“Wherever I may have wandered, I have never failed to take a part of Sri Lanka with me, and have always projected my country through my music. I wear either Kandyan saree or ‘Redda hatte’, and wear a ‘nalal patiya too’, when I sing in Sinhalese or Tamil. My heart has always been right here, in Sri Lanka, and I would like to do more for our country”.

Her soft, mellifluous voice as she speaks, radiates a special kind of spirituality, charm and originality. As a composer, lyricist and singer, she has no equal, and is the brightest star of the musical firmament in our country.

She has been dubbed ‘Sri Lanka’s Ambassadress of Song,’ Mignonne Fernando enjoys iconic status not only in South Asia but also in the Far East, where, for many years she was a resident musician at The Regent Hotel in Hong Kong. She will headline a massive concert in Colombo, capital of Sri Lanka in March 2006. This will be an opportunity for fans of Mignonne and The Jetliners to re-live nostalgic memories of the 1960s and 1970s of the popular music scene on the island

Mignonne is truly an international star and has performed from the United States to Singapore. She has wowed audiences at the Taj in Mumbai in India for several years.

Mignonne Fernando exploded onto the Ceylonese music scene in 1963 when as Mignonne Rutnam she won a song contest on Radio Ceylon. The radio station is the oldest and one of the finest broadcasting institutions in South Asia.

Legendary broadcasters such as Livy Wijemanne, Vernon Corea, Jimmy Bharucha, Nihal Bhareti and Vijaya Corea played her music and that of the Jetliners over the airwaves of Radio Ceylon and subsequently the Sri Lanka Broadcasting Corporation, making her a household name.

Vernon Corea who had introduced The Jetliners at the Coconut Grove at Galle Face Hotel in Colombo in the 1960s played the music of The Jetliners on his popular radio program on BBC Radio London called ‘ London Sounds Eastern’ in the 1970s and 1980s – it was produced by top BBC man Keith Yeomans. Mignonne Fernando’s music reached new British audiences in the capital.

She was managed by the music mogul the late Tony Fernando who married her – he made her a star. Mignonne and the Jetliners had star billing in Sri Lanka. They represented the country at international song contests.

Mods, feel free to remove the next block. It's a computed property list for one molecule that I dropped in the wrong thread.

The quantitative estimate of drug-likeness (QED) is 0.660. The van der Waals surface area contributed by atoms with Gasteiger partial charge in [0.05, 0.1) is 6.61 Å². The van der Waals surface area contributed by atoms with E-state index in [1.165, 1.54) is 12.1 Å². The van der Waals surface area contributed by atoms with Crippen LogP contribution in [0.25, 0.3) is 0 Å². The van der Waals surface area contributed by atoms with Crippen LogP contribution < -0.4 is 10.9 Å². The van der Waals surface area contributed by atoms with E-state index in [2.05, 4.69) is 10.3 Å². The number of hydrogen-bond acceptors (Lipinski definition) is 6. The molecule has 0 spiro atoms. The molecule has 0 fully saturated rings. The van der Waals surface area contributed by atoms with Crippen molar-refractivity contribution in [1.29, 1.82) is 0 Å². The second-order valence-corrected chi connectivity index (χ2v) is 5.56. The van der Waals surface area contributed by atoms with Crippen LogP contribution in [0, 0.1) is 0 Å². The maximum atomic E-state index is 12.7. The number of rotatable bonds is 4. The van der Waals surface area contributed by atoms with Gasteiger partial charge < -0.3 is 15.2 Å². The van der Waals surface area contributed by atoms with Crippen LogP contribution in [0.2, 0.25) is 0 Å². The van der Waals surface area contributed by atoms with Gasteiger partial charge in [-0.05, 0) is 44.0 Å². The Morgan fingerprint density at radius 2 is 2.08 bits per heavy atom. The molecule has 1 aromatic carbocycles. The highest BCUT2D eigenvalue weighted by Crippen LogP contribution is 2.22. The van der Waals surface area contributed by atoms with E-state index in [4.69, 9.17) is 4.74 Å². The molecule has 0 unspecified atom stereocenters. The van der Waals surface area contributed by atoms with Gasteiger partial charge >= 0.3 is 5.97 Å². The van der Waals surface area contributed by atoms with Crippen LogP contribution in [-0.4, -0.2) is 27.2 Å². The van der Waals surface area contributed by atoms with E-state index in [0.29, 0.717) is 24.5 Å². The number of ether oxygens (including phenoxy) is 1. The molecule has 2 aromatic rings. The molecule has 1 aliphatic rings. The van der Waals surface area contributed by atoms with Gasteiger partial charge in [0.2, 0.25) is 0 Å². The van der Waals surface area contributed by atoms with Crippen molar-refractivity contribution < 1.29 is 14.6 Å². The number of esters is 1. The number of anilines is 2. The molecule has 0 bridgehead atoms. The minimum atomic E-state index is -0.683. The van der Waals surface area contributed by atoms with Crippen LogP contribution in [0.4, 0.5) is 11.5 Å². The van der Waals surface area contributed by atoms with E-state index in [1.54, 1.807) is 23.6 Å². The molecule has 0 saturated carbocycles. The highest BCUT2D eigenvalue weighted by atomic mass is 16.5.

A pivotal moment came in 2003 when Mignonne Fernando released her first CD titled ‘A Celebration of Life.’ Mignonne told the media: ‘Tony knew that I wanted to do this CD, and it was his dream too. Music to me, is a gift from God; I am forever in his debt, for this wonderful gift. My mother helped me to develop it, by her knowledge of it, and her encouragement. But it was because of Tony’s inspired management that my music sprouted and blossomed. I worked hard, to see that this dream of ours, Tony’s and mine, came true, by producing this album. It seemed to be an eternity in the making, but it has been a labour of love, and a total experience of mind, body and soul‘, she said of her CD.

The Sunday Observer in Sri Lanka noted: ‘Mignonne drew her early musical influences she tells us, from Franz Liszt, George Gershwin, Quincy Jones her favorite, Diana Ross and the many well known gospel singers. The music of the Motown World, Jazz and Dave Griusin hold a special place for her inspiration-wise.

The highlights of your CD?

Mangala Mohotha, the lyrics for which is by the late Karunaratne Abeysekera, I arranged and performed the song and introduced the flute by Sajeewa Gurusinghe. There’s the song ‘Proud to be Sri Lankan’ for which the inspiration came fast after I saw the Imax film ‘Blue Planet’ – the journey of the space shuttle and when the astronauts said “there down below is beautiful Sri Lanka.”

It took me by surprise I was spurred to compose. The lyrics came equally fast like the melody. Our people are forgetting what a beautiful country we live in and I hope the message I’m projecting in the song will be a lasting one.

There are other tracks like ‘Den Nivadu Kale’, my version of ‘Somewhere Over The Rainbow’ which was featured on VOA by Judy Massa and broadcast on Simultaneous Satellite Broadcast Worldwide.” And of course the Overture which I wrote for the Mignonne and the Jetliners Australia 2000 tours, ‘ she said.

An outstanding track on her CD ‘Celebration of Life‘ is called ‘Island Song’ a fusion of hip hop and tabla. This song deserves to be played on western radio stations – by all accounts it should be an international hit if only someone would promote the very best of Sri Lanka’s musicians in the west.

Mignonne received a huge ovation when she appeared on stage at a ‘Grand Salute to Vijaya Corea’ at the BMICH in Colombo. She will play Colombo in March 2006 before spending time in the United States.

To hear Mignonne Fernando’s hit: ‘Island song’ please access the website: